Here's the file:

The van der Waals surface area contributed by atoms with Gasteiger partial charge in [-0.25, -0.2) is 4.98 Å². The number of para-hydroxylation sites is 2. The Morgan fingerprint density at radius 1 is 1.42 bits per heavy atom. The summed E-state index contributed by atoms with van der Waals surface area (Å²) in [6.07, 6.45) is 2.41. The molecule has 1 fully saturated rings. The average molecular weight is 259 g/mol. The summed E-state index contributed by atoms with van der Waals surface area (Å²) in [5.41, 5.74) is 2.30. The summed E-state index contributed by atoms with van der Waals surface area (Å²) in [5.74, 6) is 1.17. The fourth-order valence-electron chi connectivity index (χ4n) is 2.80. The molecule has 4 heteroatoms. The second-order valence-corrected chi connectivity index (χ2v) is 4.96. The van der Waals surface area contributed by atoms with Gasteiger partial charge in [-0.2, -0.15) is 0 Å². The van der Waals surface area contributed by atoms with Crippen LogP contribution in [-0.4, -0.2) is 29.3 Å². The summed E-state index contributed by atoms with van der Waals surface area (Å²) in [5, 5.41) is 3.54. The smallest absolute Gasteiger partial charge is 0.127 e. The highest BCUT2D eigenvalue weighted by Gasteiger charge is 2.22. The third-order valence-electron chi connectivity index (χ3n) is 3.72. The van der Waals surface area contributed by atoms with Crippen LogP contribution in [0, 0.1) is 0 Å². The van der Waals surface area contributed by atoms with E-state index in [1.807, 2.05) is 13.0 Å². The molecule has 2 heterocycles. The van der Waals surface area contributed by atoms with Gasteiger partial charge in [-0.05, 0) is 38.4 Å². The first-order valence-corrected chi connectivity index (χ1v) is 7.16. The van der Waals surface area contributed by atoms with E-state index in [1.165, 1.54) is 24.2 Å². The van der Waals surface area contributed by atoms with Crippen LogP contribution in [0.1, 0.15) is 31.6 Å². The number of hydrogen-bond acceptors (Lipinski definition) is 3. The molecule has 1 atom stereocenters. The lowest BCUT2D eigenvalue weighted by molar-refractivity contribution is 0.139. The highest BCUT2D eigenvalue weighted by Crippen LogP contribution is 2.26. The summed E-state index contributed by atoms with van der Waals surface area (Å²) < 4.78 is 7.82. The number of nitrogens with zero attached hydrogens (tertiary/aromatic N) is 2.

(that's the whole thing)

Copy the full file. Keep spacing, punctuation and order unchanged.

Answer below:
The van der Waals surface area contributed by atoms with Gasteiger partial charge in [-0.25, -0.2) is 4.98 Å². The number of para-hydroxylation sites is 2. The Morgan fingerprint density at radius 1 is 1.42 bits per heavy atom. The summed E-state index contributed by atoms with van der Waals surface area (Å²) in [6.07, 6.45) is 2.41. The molecule has 1 fully saturated rings. The average molecular weight is 259 g/mol. The summed E-state index contributed by atoms with van der Waals surface area (Å²) in [5.41, 5.74) is 2.30. The summed E-state index contributed by atoms with van der Waals surface area (Å²) in [5.74, 6) is 1.17. The fourth-order valence-electron chi connectivity index (χ4n) is 2.80. The molecule has 4 heteroatoms. The second-order valence-corrected chi connectivity index (χ2v) is 4.96. The van der Waals surface area contributed by atoms with Gasteiger partial charge in [-0.2, -0.15) is 0 Å². The van der Waals surface area contributed by atoms with Crippen LogP contribution in [-0.4, -0.2) is 29.3 Å². The summed E-state index contributed by atoms with van der Waals surface area (Å²) in [5, 5.41) is 3.54. The smallest absolute Gasteiger partial charge is 0.127 e. The highest BCUT2D eigenvalue weighted by Gasteiger charge is 2.22. The third-order valence-electron chi connectivity index (χ3n) is 3.72. The van der Waals surface area contributed by atoms with Crippen LogP contribution in [0, 0.1) is 0 Å². The van der Waals surface area contributed by atoms with E-state index in [1.807, 2.05) is 13.0 Å². The molecule has 2 heterocycles. The van der Waals surface area contributed by atoms with Gasteiger partial charge in [-0.05, 0) is 38.4 Å². The first-order valence-corrected chi connectivity index (χ1v) is 7.16. The van der Waals surface area contributed by atoms with E-state index in [1.165, 1.54) is 24.2 Å². The van der Waals surface area contributed by atoms with Crippen LogP contribution in [0.1, 0.15) is 31.6 Å². The number of hydrogen-bond acceptors (Lipinski definition) is 3. The molecule has 1 atom stereocenters. The lowest BCUT2D eigenvalue weighted by molar-refractivity contribution is 0.139. The highest BCUT2D eigenvalue weighted by Crippen LogP contribution is 2.26. The summed E-state index contributed by atoms with van der Waals surface area (Å²) < 4.78 is 7.82. The number of nitrogens with zero attached hydrogens (tertiary/aromatic N) is 2.